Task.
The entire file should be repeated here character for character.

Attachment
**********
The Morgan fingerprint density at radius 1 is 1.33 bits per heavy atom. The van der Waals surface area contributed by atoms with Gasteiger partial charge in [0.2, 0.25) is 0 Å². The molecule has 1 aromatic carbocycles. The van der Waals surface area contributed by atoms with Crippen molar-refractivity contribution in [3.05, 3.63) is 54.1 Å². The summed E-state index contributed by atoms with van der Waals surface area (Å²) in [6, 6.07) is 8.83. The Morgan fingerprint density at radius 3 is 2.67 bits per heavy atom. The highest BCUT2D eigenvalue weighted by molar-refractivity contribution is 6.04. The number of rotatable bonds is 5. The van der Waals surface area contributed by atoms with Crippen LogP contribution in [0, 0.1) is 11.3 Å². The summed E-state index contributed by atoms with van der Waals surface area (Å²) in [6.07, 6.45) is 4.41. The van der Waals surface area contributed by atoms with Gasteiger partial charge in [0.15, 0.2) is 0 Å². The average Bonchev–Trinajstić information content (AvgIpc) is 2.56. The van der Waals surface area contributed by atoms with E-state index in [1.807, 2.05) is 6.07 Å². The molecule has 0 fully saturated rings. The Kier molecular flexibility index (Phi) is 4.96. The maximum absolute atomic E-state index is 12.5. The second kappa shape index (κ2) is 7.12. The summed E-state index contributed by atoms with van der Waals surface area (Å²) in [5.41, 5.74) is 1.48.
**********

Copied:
The Morgan fingerprint density at radius 1 is 1.33 bits per heavy atom. The van der Waals surface area contributed by atoms with Gasteiger partial charge in [0.2, 0.25) is 0 Å². The molecule has 1 aromatic carbocycles. The van der Waals surface area contributed by atoms with Crippen molar-refractivity contribution in [3.05, 3.63) is 54.1 Å². The summed E-state index contributed by atoms with van der Waals surface area (Å²) in [6, 6.07) is 8.83. The Morgan fingerprint density at radius 3 is 2.67 bits per heavy atom. The highest BCUT2D eigenvalue weighted by molar-refractivity contribution is 6.04. The number of rotatable bonds is 5. The van der Waals surface area contributed by atoms with Crippen LogP contribution in [0, 0.1) is 11.3 Å². The summed E-state index contributed by atoms with van der Waals surface area (Å²) in [6.07, 6.45) is 4.41. The van der Waals surface area contributed by atoms with Gasteiger partial charge in [0.15, 0.2) is 0 Å². The average Bonchev–Trinajstić information content (AvgIpc) is 2.56. The van der Waals surface area contributed by atoms with E-state index in [1.807, 2.05) is 6.07 Å². The molecule has 0 fully saturated rings. The Kier molecular flexibility index (Phi) is 4.96. The maximum absolute atomic E-state index is 12.5. The second kappa shape index (κ2) is 7.12. The summed E-state index contributed by atoms with van der Waals surface area (Å²) in [5.41, 5.74) is 1.48.